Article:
You have heard that it was said, 'Love your neighbor and hate your enemy.' But I tell you: Love your enemies and pray for those who persecute you, that you may be sons of your Father in heaven. He causes his sun to rise on the evil and the good, and sends rain on the righteous and the unrighteous. If you love those who love you, what reward will you get? Are not even the tax collectors doing that? And if you greet only your brothers, what are you doing more than others? Do not even pagans do that? Be perfect, therefore, as your heavenly Father is perfect.
This really is the heart of the matter. While the sermon has many practical issues we can learn from with regard to how we as Christians can do our part to build a culture of trust in our workplaces, the first step begins at the heart. Just as our Father in heaven works to bless the evil and the good, we can go into our workplaces -- places full of deception, manipulation, competition, slander, gossip (and a host of other trust-destroying behaviors) -- and be agents of trust-building. But in order to begin, we must get our hearts right. We must cultivate not only an awareness of others and their needs (with our best emotional intelligence skills), but also a heart that desires to serve others -- even our enemies.
This means seeing our jobs and, indeed, the entire workplace, as a field for service.
With regard to our co-workers, we can serve others in a myriad of ways -- working collaboratively with colleagues to accomplish objectives, helping subordinates grow and develop their potential, giving constructive feedback to a co-worker, showing respect to a boss by getting a tough project done on time and within the budget. As a company or organization, we can also play a part to serve our customers. The products or services that your company or organization produces meet the needs of your customers.
A former CEO of a large energy company writes about how he would sometimes affirm people in this respect, like going up to a grocery store restocking employee and thanking him for providing a service that allows him and others to buy the food they need to live. I am not afraid, as an evangelical, to quote John Paul II as I conclude, because I think his words help to give a great perspective, demonstrating that our workplace is not just a place to "make a living" so that we can serve others elsewhere. It is a very important place of service in its own right:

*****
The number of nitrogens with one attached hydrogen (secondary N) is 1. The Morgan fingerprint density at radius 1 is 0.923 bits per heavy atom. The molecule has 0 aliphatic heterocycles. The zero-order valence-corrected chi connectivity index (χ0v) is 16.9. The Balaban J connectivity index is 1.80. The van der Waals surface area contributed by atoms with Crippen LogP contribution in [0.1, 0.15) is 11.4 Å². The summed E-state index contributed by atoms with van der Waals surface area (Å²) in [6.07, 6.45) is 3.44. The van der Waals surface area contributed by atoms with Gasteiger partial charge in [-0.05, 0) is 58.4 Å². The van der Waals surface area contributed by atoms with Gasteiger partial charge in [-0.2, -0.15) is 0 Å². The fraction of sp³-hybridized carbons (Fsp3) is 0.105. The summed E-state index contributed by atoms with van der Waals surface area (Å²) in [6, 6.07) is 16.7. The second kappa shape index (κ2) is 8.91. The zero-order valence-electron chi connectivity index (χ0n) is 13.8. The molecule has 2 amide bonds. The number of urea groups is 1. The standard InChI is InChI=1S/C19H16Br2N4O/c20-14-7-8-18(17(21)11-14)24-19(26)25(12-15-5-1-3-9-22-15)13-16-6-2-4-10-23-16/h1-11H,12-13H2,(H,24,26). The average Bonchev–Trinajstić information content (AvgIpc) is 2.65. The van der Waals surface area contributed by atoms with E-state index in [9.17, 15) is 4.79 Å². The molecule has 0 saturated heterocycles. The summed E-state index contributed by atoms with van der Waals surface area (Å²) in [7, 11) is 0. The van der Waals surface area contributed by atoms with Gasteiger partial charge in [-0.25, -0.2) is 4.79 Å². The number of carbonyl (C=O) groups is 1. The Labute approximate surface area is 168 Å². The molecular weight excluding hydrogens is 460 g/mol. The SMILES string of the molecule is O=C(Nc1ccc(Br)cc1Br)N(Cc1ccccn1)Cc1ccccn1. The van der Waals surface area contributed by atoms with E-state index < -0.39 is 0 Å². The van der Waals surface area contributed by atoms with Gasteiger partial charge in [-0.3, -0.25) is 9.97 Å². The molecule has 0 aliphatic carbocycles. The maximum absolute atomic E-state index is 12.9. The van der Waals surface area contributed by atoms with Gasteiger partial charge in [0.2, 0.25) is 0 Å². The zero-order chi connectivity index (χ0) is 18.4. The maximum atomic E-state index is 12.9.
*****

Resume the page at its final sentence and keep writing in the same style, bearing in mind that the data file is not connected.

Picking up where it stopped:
The purpose of a business firm is not simply to make a profit, but is to be found in its very existence as a community of persons who in various ways are endeavoring to satisfy their basic needs and who form a particular group at the service of the whole society. Profit is a regulator of the life of a business, but it is not the only one; other human and moral factors must also be considered, which in the long term are at least equally important for the life of a business (as quoted in Michael Novak's, Business as a Calling, 138).
William Miller earned his bachelor's degree at Brown University and his Ph.D. in history at the University of Dallas. He has worked as the campus director of Campus Crusade for Christ's chapter at Stanford University, and as the head writer of employee-development materials for Premiere Global Services. He currently lives and teaches in Prague with his wife and two sons.
This appears as a part of the Faith@Work Consultation. See also:
Mary DeMuth, Marketing Without Manipulation.
Jonathan Dodson, Do Worldly Honors Matter?.